‘Quixote’ at Writers Theatre asks, is there still a place for the good … – Chicago Tribune
Is Miguel de Cervantesâ€™ â€œDon Quixoteâ€ the most important novel ever written? Probably. Dostoevsky and Harold Bloom both thought so. No â€œDon Quixote,â€ no Dickens. Maybe no Netflix, given all that Cervantes did for the arc of dramatic characters, as we have come to know and love them.
Arguably, the modern Spanish language as you perchance speak it now is similarly in the great man of the 17th centuryâ€™s debt.
You can debate all that, but what for me is without doubt is that â€œDon Quixote,â€ born in the parody of chivalric romance and critical of delusions of grandeur (yup, those are still around), is the warmest and most humane novel ever written.
There is inherent tolerance and inclusivity in the celebration of the quixotic, donâ€™t you think?
Would you not agree that any day you feel disinclined to tilt at windmills because the events of the world have sat so heavily on your soul is not a good day?
For what else do we live but for the right to be free to live our quixotic deliriums? As long as they donâ€™t harm others.
Those ideas might course through your mind as you watch “Quixote: On the Conquest of Self,â€ the fascinating new project at the Writers Theatre in Glencoe. The piece, which is penned by Monica Hoth and Claudio Valdes Kuri and has not been seen in the United States before, remains very much a messy work in progress that still has at least one important lesson to glean from Cervantes: that without narrative tension, the consumer gets quickly restless.
But “Quixote: On the Conquest of Selfâ€ is an audacious and ambitious little performance that would intrigue any student of the Spanish literary diaspora, and might well touch you greatly, as it did me. At times.
If you know â€œDon Quixote” (or have at least seen â€œMan of La Mancha”), youâ€™ll know that Cervantes was very much the meta, story-within-the-story kind of writer, the kind who actively involved the reader in the formulation of narrative. Thatâ€™s a main cue for this anachronistic riff, which stars Henry Godinez as the man himself but includes a variety of scheduled and unscheduled interactions with members of the audience including, on the night I was there, a woman in the seats named Emma Ladji, who proved to be quite the expert on the text and what it makes us all feel.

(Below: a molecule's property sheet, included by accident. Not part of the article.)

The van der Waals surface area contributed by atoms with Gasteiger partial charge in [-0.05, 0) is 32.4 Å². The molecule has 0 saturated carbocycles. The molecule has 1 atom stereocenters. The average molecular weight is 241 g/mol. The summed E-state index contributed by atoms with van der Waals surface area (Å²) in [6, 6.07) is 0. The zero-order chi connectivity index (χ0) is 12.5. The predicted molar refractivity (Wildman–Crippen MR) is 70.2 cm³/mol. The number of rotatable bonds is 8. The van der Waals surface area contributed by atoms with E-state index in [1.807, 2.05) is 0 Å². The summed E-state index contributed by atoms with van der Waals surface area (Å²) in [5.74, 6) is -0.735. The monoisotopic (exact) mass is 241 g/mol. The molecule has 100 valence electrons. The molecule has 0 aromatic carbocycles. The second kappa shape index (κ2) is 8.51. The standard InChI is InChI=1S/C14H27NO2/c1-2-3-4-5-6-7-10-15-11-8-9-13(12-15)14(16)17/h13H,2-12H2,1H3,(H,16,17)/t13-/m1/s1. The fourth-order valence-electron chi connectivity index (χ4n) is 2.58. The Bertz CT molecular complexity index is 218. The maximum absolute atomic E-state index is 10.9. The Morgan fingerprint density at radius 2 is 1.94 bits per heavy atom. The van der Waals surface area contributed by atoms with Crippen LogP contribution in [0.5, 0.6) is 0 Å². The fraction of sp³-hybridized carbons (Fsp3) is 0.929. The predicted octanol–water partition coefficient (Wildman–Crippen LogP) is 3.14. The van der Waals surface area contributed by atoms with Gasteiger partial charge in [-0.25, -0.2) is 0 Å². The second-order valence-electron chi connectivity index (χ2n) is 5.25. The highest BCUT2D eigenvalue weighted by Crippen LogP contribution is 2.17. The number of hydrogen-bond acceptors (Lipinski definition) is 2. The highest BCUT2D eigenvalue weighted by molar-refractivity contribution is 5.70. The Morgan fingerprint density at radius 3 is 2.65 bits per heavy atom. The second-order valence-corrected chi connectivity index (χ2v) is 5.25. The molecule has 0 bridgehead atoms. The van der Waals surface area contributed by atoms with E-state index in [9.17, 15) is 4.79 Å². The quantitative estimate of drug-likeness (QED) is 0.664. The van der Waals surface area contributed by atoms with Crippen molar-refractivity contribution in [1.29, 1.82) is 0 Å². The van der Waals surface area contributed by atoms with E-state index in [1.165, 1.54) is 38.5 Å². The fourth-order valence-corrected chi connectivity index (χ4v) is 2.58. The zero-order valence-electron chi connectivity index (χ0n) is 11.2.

There was discussion of her love for Harry Potter.
â€œAre his exploits as grand as mine?â€ wondered Quixote.
Godinez is kitted out in metallic, timeless knight-trashheap attire that includes beer caps, bent license plates and other detritus. Despite clearly being directed by Valdes Kuri to perform with some flourishing stylistic remove (why is not clear; simple knightly honesty would better suffice), Godinez still has all the warmth and optimism you need for this role. You intuit he cares.
More than anything, the show seems to want to ask what Don Quixote means today. How do you connect him (and Cervantes) to the modern world, especially to all that confronts those born in the Spanish-speaking nations of the Americas? Itâ€™s a great idea (Valdes Kuri is based in Mexico), and you get many glimpses of what this could be.
But the stakes need to be higher, which means that the show will have to explore the question of what the cost of this appearance is to Don Quixote himself.
Has he removed himself from the 17th century with impunity as well as confusion? Does telling the story across the ages ask anything of the teller? Does the optimistic dreamer ever plunge into depression, especially when spying what happened to the impossible dream, currently deferred?
That might give the piece the jolt of immediacy and sharpening of contrasts it so badly needs â€” and ignite theatrically a very rich 90 minutes of connective ideas.
Chris Jones is a Tribune critic.
Review: â€œQuixote: On the Conquest of Selfâ€ (2.5 stars)
When: Through Dec. 17
Where: Writers Theatre, 325 Tudor Court, Glencoe
Running time: 1 hour, 35 minutes
Tickets: $35-$80 at 847-242-6000 and www.writerstheatre.org
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